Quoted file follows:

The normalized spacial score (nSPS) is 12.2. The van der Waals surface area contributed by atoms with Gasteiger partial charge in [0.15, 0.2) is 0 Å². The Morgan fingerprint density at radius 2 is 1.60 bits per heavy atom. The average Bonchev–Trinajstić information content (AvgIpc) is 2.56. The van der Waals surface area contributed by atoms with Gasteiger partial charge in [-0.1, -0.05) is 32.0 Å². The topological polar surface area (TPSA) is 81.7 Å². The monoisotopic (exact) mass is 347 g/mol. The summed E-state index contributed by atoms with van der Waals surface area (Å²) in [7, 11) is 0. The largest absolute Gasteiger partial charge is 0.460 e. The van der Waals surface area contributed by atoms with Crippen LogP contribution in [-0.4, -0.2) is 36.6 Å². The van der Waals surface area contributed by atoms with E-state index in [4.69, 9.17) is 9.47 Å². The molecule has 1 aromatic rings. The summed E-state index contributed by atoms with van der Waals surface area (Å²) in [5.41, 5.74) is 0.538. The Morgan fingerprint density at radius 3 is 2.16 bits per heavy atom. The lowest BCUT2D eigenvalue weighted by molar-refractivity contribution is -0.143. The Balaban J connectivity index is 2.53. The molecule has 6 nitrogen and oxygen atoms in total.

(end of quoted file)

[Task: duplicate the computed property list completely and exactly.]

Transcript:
The normalized spacial score (nSPS) is 12.2. The van der Waals surface area contributed by atoms with Gasteiger partial charge in [0.15, 0.2) is 0 Å². The Morgan fingerprint density at radius 2 is 1.60 bits per heavy atom. The average Bonchev–Trinajstić information content (AvgIpc) is 2.56. The van der Waals surface area contributed by atoms with Gasteiger partial charge in [-0.1, -0.05) is 32.0 Å². The topological polar surface area (TPSA) is 81.7 Å². The monoisotopic (exact) mass is 347 g/mol. The summed E-state index contributed by atoms with van der Waals surface area (Å²) in [7, 11) is 0. The largest absolute Gasteiger partial charge is 0.460 e. The van der Waals surface area contributed by atoms with Crippen LogP contribution in [-0.4, -0.2) is 36.6 Å². The van der Waals surface area contributed by atoms with E-state index in [4.69, 9.17) is 9.47 Å². The molecule has 1 aromatic rings. The summed E-state index contributed by atoms with van der Waals surface area (Å²) in [5.41, 5.74) is 0.538. The Morgan fingerprint density at radius 3 is 2.16 bits per heavy atom. The lowest BCUT2D eigenvalue weighted by molar-refractivity contribution is -0.143. The Balaban J connectivity index is 2.53. The molecule has 6 nitrogen and oxygen atoms in total.